on Drugs or a War on Students?
by David Brown
Common sense would dictate that education is one of the most
basic solutions to many of the problems faced by society.
Yet people like Indiana Congressman Mark Souder (R) seem to
believe that the key to helping young people is a refusal
of education. What was originally established to financially
aid college and college-bound students is now being used as
a political ploy to convince voters that action is being taken
against the faceless enemy of the war on drugs. In reality,
however, the enemy in the war on drugs is not faceless: It
is the face of a generation.
The Higher Education Act of 1998 (HEA) contains a Drug Free
Student Aid Provision-an amendment that will delay or even
deny federal financial aid to students who reveal drug convictions.
According to the provision, financial aid is delayed one year
for a first offense, two years for a second, and indefinitely
for a third. This rider is an absurd insult to the concept
of education and must be repealed.
The question must be asked: who is truly going to be helped
by this provision and who is going to be hurt? The answer
is simple: absolutely no one will be helped. In fact, society
as a whole will be harmed. Every student who is denied financial
aid to the extent that (s)he is not able to pursue college
education is statistically less likely than a college graduate
to legitimately contribute to society and is, in fact, more
likely to partake in illegitimate affairs in order to compensate
for the income lost due to lack of educational opportunities.
Worse yet, the HEA (as it stands today) exclusively targets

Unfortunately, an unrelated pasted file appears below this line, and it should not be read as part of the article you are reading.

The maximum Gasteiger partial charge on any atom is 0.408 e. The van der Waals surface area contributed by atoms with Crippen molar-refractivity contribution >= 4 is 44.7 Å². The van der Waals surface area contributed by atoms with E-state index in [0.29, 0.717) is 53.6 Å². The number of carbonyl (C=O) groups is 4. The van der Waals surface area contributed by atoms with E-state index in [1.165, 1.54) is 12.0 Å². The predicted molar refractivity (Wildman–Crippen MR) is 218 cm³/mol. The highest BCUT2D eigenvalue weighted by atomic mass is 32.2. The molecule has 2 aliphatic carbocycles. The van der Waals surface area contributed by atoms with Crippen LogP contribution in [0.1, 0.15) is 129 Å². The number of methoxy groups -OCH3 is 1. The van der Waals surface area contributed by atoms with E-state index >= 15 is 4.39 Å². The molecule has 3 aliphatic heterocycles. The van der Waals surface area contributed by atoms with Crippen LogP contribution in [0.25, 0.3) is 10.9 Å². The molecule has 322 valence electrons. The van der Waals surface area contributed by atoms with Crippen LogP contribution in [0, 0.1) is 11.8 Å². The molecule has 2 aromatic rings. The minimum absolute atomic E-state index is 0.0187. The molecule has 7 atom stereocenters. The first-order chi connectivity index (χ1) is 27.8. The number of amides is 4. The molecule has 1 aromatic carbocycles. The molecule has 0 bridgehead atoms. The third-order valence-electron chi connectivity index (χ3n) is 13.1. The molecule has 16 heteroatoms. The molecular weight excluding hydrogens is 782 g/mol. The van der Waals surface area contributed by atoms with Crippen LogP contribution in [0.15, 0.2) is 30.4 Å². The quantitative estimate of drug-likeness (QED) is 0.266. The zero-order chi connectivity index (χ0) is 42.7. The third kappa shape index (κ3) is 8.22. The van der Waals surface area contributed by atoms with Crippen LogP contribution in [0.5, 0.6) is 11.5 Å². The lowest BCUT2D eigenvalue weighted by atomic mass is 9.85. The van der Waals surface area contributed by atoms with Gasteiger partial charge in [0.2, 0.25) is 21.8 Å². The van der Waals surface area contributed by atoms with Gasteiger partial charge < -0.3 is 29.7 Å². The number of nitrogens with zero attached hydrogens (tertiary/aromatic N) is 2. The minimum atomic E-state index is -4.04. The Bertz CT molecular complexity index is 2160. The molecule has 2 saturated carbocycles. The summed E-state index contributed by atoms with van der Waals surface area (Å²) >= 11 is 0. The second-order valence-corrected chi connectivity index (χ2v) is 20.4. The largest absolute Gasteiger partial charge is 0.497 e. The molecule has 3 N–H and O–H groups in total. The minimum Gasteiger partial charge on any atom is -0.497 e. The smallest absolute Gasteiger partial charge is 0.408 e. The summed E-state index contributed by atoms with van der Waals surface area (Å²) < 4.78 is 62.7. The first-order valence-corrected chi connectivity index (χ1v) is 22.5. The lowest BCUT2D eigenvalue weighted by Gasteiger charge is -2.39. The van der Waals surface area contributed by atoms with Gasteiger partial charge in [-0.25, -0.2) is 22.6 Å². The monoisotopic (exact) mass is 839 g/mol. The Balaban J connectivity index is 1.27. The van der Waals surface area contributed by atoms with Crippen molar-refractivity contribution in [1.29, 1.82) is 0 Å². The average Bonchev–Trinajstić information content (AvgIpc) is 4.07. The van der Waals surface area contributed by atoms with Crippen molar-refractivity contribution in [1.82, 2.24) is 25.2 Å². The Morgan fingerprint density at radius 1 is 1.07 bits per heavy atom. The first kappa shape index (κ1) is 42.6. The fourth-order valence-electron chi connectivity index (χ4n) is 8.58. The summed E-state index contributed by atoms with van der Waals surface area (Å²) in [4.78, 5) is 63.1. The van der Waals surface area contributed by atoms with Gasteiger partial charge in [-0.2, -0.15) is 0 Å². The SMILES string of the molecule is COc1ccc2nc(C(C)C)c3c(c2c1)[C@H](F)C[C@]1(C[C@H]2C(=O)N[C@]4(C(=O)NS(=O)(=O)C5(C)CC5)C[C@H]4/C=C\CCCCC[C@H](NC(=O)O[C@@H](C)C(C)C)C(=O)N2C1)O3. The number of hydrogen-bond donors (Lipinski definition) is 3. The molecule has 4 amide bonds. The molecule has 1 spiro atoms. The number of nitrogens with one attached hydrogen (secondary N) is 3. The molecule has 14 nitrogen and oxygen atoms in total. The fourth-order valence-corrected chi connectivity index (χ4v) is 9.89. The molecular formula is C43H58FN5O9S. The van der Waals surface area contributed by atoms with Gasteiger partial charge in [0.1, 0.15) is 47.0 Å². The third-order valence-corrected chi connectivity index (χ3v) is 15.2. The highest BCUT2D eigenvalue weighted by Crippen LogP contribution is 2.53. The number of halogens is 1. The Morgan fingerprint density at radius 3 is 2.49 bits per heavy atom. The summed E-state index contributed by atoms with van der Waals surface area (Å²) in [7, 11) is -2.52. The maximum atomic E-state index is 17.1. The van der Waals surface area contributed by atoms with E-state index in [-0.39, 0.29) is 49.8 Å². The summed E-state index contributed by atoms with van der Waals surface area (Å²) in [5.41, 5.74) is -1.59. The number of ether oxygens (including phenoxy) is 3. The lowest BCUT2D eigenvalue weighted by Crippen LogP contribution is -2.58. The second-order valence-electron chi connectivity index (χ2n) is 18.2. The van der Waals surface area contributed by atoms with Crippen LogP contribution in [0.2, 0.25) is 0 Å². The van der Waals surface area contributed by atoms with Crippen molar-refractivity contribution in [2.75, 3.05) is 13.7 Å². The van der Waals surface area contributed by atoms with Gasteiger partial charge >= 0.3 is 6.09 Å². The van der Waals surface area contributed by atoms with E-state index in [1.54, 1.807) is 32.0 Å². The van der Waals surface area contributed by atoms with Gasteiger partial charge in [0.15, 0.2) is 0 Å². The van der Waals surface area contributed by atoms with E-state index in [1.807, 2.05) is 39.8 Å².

only low or moderate-income students. Because the law only
regards students in need of financial aid, it is virtually
not applicable to high-income students with drug convictions.
What grounds can possibly justify the taking of education
from select students based on what economic bracket they happen
to fall under?
Unfortunately, this incongruous law also treats racial minorities
unfairly. According to the United States Justice Department
(in 1998), African Americans comprise only 13% of drug users,
but account for 55% of those convicted for drug offenses.
These demographics represent explicit emphasis of drug law
enforcement on the African American community, and because
of the Drug Free Student Aid Provision; specifically African
American drug offenders are more likely to be denied federal
financial aid than drug offenders of any other ethnicity.
Now is the time to stop ignoring the truth. Students and
non-students from all across the nation are uniting to protect
what has been called the "D.A.R.E. generation."
Action is being taken and citizens are working hand in hand
with congressmen to put an end to a law that is destroying
opportunities for the very people it is clamed to protect.
Join arms with Students for Sensible Drug Policy at www.ssdp.com
to let Congress know students will not support a law with
the potential to hurt them. Silence is complicity!